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Alaskan native Inuits chewing the ash of a tree conch for psychoactive effects


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#1 Shamsu

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Posted 10 July 2012 - 03:45 PM

i have some child hood friends that are natives from Alaska and spent half of thier childhood in a traditional Inuit village. And the elders of thier village would collect what they called "Punk". "Punk" was described to me as a tree conch of some kind that they would burn to ash and then mix the ash with chewing tobaccoo. The resulting chewing tobacco/ash mix, when chewed, had psychoactive effects including hallucinations and dizzyness.

Does anyone know what species of tree conch this is? It is still a common thing today and sold in the villages for as little as $1/Lb. i will see if I can get a sample sent to me to see if I can identify it with the help of my fellow Topians

A quick google search only mentions the connection to sibberian aminitas being used by the natives in Alaska

#2 Shamsu

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Posted 10 July 2012 - 11:52 PM

Ok so I was able to get the scientific name.

Plellinus igniarius is the fungi that is being used

Here is the info offered by Wikipedia....hope its not too much info to take in:eusa_shif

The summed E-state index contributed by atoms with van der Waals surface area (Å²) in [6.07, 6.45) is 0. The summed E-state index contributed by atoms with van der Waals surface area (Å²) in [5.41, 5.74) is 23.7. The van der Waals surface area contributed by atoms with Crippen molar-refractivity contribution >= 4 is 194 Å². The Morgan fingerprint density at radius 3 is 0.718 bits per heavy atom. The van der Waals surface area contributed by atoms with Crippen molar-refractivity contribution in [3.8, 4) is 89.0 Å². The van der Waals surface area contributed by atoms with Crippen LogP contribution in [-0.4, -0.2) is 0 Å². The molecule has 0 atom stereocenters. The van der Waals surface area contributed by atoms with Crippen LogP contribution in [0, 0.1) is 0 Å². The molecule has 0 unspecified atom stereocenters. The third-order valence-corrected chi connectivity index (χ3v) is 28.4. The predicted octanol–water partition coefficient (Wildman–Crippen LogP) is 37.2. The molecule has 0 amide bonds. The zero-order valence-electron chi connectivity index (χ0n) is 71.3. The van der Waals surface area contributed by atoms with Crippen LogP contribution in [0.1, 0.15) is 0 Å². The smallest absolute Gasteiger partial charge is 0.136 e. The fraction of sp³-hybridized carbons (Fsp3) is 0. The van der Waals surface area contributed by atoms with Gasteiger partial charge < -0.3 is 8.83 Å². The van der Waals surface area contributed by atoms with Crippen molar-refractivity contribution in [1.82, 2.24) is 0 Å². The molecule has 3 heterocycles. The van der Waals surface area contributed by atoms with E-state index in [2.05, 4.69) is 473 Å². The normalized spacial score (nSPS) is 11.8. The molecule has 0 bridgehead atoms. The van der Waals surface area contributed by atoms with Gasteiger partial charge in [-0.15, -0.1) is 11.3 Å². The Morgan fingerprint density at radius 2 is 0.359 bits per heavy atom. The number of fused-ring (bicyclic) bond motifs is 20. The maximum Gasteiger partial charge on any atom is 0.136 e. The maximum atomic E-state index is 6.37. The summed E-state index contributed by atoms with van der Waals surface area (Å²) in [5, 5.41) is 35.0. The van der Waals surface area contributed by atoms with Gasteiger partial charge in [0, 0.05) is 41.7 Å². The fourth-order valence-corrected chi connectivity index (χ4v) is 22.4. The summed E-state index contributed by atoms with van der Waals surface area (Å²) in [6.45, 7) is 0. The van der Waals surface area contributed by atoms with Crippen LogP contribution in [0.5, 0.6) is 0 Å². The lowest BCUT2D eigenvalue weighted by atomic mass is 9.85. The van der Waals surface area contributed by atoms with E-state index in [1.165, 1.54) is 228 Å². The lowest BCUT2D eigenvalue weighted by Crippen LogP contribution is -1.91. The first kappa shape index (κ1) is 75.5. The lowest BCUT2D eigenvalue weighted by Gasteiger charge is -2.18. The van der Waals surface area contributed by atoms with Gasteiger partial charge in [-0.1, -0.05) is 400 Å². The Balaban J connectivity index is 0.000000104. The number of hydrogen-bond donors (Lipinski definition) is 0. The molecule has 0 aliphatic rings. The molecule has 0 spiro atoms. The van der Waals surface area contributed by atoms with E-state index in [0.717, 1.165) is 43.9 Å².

[1] Phellinus igniarius, Iqmik, used by native Americans with tobacco—by Diane Pleninger and Tom Volk

thats it! thats all thats offered up by wiki....anyways....

So after some more looking around here is some basic info


Plellinus igniarius is classified as a polypore that produces basidiospores. it is in the family Basidiomycota. the species that we call Plellinus igniarius is "probably a complex of species, with several "cryptic" (hidden) species"(Phellinus igniarius, Iqmik, used by native Americans with tobacco). Individual fungi can live for 20+ yrs. It is found growing on birch trees


Historicaly it has been used cerimonialy and recreationaly by native north americans and its use continues to this day. before tobacco was introduced to the Inuit people they chewed a combo of the Plellinus igniarius ash in combo with balsam poplar bark. after colonial contact the Micmac of Nova Scotia, Inuit of Labrador, Blackfoot of the North American Plains and Kwakiutl of the Pacific Northwest are known to use its ash in combo with tobacco. Its ash, known as "punk ash", is used today in combo with chewing tobacco. It is used for the same reasons that indians mix "cooked" snail shells into yopo preperations. the "Punk ash" changes the Ph of the mixture to allow for more efficient absorbtion of alkoloids in the tobacco and other plants.

So it turns out that the fungi itself is not active. But is used to increase the potency of other plants.

here is a wierd fun-fact....traditionaly the male would roll portions of shreded tobacco in Punk ash and make a quid. He would then pass it to a woman who would chew the quid untill the mixture(quid and spit) reached a desired consistancy and then pass it back to the male so that he could then hold it in his cheek and allow the juices to roll down the back of his throat. :special:Sounds tasty!:lol:

More indepth info can be found here.... http://botit.botany....gi/nov2005.html

#3 Shamsu

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Posted 12 July 2012 - 04:21 PM

Seriously no one has anything to say about this? i think it crazy cool use of a fungus, and it dates back into pre colonial history and use continues today!